Facing serious court cases filed by the company he co-founded, Ashneer Grover in his book ‘Doglapan,’ has advised startup founders to give spouses and family members a Board position and do not go by the Western concept of arm’s length and related party transactions.
Claiming that his book has created panic among BharatPe executives and this is the reason the fintech company had slapped several cases against him and his wife Madhuri Jain Grover, Ashneer said that “just because your business has capital coming in from the US, you do not have to go by their concept of management – of not involving family in business”.
“If you choose to work with your spouse, there should be no hesitation in designating them as co-founders as well as giving them a seat on the board, by virtue of their capability but also of the fact that they are invested in your success and will be the victims of your failure, like no one else,” he wrote.
Ashneer said that the investor is not above you, nor is he a validation in a legacy business.
“Aapne usko bhagwan bana liya hai (you have given him a God-like status). This was a mistake I made, and you definitely need to avoid it. Of course, since we live in a capital-deficit economy, this thinking is that much harder to implement, but success lies in never losing sight of it,” Ashneer lamented.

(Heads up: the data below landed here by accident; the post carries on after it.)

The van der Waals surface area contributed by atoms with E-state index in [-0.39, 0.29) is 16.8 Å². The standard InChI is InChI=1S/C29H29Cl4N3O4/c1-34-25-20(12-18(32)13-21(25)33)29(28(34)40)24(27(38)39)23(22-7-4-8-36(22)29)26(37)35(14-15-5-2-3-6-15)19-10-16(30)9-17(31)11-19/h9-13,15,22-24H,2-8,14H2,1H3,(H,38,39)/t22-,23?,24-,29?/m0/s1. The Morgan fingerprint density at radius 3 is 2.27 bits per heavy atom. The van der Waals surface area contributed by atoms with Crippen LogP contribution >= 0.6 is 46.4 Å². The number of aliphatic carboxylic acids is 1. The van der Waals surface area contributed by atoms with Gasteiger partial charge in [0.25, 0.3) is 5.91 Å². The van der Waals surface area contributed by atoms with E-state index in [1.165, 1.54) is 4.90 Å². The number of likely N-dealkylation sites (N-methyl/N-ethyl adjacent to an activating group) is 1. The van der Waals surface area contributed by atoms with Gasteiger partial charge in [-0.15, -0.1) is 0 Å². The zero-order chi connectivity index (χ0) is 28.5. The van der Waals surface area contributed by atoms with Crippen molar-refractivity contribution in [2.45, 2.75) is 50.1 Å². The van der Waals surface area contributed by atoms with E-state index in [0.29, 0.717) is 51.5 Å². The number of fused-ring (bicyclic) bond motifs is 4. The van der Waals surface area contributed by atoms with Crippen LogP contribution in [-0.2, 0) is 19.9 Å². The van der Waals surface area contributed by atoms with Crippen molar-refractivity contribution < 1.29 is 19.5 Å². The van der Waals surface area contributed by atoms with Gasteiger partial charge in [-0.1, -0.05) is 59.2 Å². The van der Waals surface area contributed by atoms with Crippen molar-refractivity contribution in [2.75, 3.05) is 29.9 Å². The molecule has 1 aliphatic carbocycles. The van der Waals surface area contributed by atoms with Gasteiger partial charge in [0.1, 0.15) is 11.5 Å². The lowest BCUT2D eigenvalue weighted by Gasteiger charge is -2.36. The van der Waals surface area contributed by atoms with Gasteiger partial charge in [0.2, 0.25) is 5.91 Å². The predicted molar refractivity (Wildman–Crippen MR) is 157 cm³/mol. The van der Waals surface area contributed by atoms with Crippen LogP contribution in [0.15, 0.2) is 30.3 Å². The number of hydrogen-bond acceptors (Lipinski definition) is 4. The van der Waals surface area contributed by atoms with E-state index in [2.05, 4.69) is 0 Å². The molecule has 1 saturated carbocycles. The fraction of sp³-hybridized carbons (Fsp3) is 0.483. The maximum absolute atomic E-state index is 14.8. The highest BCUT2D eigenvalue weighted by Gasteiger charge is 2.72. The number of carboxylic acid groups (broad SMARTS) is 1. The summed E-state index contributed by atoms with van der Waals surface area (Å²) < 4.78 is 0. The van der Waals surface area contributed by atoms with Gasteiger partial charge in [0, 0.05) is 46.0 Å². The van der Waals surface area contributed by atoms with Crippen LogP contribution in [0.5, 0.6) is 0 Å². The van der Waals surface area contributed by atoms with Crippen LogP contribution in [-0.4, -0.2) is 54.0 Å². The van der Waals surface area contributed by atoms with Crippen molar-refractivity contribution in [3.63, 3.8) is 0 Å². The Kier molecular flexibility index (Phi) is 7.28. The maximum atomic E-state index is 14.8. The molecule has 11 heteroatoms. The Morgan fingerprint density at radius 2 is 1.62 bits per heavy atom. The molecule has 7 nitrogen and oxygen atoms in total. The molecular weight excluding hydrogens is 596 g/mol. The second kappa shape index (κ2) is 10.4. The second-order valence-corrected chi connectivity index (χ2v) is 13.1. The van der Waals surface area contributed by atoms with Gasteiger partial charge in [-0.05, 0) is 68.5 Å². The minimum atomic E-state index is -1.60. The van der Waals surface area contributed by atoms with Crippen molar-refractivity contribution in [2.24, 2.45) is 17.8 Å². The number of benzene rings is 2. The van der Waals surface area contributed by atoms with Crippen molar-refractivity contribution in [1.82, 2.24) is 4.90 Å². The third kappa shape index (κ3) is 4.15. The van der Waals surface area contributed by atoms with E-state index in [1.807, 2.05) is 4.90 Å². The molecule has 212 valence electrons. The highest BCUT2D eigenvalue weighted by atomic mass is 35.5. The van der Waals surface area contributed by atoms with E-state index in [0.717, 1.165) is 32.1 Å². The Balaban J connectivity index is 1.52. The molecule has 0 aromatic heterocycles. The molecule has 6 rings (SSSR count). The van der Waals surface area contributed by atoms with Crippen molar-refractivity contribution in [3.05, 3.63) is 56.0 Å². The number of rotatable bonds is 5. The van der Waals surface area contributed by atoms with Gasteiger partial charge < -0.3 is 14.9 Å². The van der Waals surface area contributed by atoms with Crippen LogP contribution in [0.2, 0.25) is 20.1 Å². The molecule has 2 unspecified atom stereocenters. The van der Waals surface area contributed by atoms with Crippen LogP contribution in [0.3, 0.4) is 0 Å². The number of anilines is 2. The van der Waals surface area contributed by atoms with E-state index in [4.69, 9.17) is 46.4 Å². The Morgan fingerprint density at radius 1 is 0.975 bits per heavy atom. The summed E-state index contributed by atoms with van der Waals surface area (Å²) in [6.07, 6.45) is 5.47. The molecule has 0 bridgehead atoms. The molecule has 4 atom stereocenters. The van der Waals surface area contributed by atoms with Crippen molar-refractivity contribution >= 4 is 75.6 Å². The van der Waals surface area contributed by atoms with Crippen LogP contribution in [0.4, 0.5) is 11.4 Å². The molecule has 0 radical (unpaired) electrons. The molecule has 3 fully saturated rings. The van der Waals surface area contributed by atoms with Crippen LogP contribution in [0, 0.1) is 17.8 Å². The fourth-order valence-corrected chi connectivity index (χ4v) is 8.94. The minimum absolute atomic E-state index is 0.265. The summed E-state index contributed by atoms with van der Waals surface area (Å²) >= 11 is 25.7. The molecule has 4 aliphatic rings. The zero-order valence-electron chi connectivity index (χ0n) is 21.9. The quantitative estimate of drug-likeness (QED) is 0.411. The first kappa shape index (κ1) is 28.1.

He further wrote that In India, though, our concept of family is entirely different, and the family occupies pride of place in our overall set-up.
“Cut to the business world and no marks for guessing that 99 per cent of profitable businesses in India are family-run,” he added.
“If I work with family, I will still give them the same rate as the market and will get the same deliverables. The added advantage that I may get is that a family member may work with me on a lower MOQ (minimum order quantity) or that they may take a credit risk on me,” wrote Ashneer.
BharatPe has slapped a civil case in the Delhi High Court asking him to repay Rs 88.6 crore he allegedly swindled at the company along with his wife and close relatives, and a criminal complaint with the Economic Offences Wing (EOW).
In yet another move, BharatPe has filed for arbitration with the Singapore International Arbitration Centre (SIAC) to restrict his 1.4 per cent shareholding as well as strip him off his founder title.